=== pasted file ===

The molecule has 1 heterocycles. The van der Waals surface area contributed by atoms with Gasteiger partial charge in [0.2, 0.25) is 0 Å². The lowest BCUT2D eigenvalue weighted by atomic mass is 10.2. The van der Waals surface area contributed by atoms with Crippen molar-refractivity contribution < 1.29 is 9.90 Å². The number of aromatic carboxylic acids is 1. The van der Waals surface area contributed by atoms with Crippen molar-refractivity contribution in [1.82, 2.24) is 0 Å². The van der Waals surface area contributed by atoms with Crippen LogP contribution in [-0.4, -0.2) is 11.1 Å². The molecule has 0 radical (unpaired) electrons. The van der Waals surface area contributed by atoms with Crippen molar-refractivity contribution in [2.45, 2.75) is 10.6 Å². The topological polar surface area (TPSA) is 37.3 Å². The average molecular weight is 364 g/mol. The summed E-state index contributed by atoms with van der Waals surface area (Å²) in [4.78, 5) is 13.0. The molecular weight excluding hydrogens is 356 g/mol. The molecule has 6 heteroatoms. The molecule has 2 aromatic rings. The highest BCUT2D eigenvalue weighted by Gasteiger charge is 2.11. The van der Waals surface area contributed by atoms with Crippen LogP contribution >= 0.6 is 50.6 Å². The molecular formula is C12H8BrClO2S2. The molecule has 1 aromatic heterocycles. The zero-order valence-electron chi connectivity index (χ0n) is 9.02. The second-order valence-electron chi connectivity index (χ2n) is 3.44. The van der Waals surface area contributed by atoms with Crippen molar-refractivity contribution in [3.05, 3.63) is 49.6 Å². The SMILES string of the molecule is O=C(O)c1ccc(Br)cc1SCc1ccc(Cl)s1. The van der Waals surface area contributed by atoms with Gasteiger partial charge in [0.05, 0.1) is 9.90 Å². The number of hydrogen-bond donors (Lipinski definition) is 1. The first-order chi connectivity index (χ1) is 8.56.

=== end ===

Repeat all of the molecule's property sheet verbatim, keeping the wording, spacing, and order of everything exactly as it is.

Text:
The molecule has 1 heterocycles. The van der Waals surface area contributed by atoms with Gasteiger partial charge in [0.2, 0.25) is 0 Å². The lowest BCUT2D eigenvalue weighted by atomic mass is 10.2. The van der Waals surface area contributed by atoms with Crippen molar-refractivity contribution < 1.29 is 9.90 Å². The number of aromatic carboxylic acids is 1. The van der Waals surface area contributed by atoms with Crippen molar-refractivity contribution in [1.82, 2.24) is 0 Å². The van der Waals surface area contributed by atoms with Crippen LogP contribution in [-0.4, -0.2) is 11.1 Å². The molecule has 0 radical (unpaired) electrons. The van der Waals surface area contributed by atoms with Crippen molar-refractivity contribution in [2.45, 2.75) is 10.6 Å². The topological polar surface area (TPSA) is 37.3 Å². The average molecular weight is 364 g/mol. The summed E-state index contributed by atoms with van der Waals surface area (Å²) in [4.78, 5) is 13.0. The molecular weight excluding hydrogens is 356 g/mol. The molecule has 6 heteroatoms. The molecule has 2 aromatic rings. The highest BCUT2D eigenvalue weighted by Gasteiger charge is 2.11. The van der Waals surface area contributed by atoms with Crippen LogP contribution >= 0.6 is 50.6 Å². The molecular formula is C12H8BrClO2S2. The molecule has 1 aromatic heterocycles. The zero-order valence-electron chi connectivity index (χ0n) is 9.02. The second-order valence-electron chi connectivity index (χ2n) is 3.44. The van der Waals surface area contributed by atoms with Crippen molar-refractivity contribution in [3.05, 3.63) is 49.6 Å². The SMILES string of the molecule is O=C(O)c1ccc(Br)cc1SCc1ccc(Cl)s1. The van der Waals surface area contributed by atoms with Gasteiger partial charge in [0.05, 0.1) is 9.90 Å². The number of hydrogen-bond donors (Lipinski definition) is 1. The first-order chi connectivity index (χ1) is 8.56.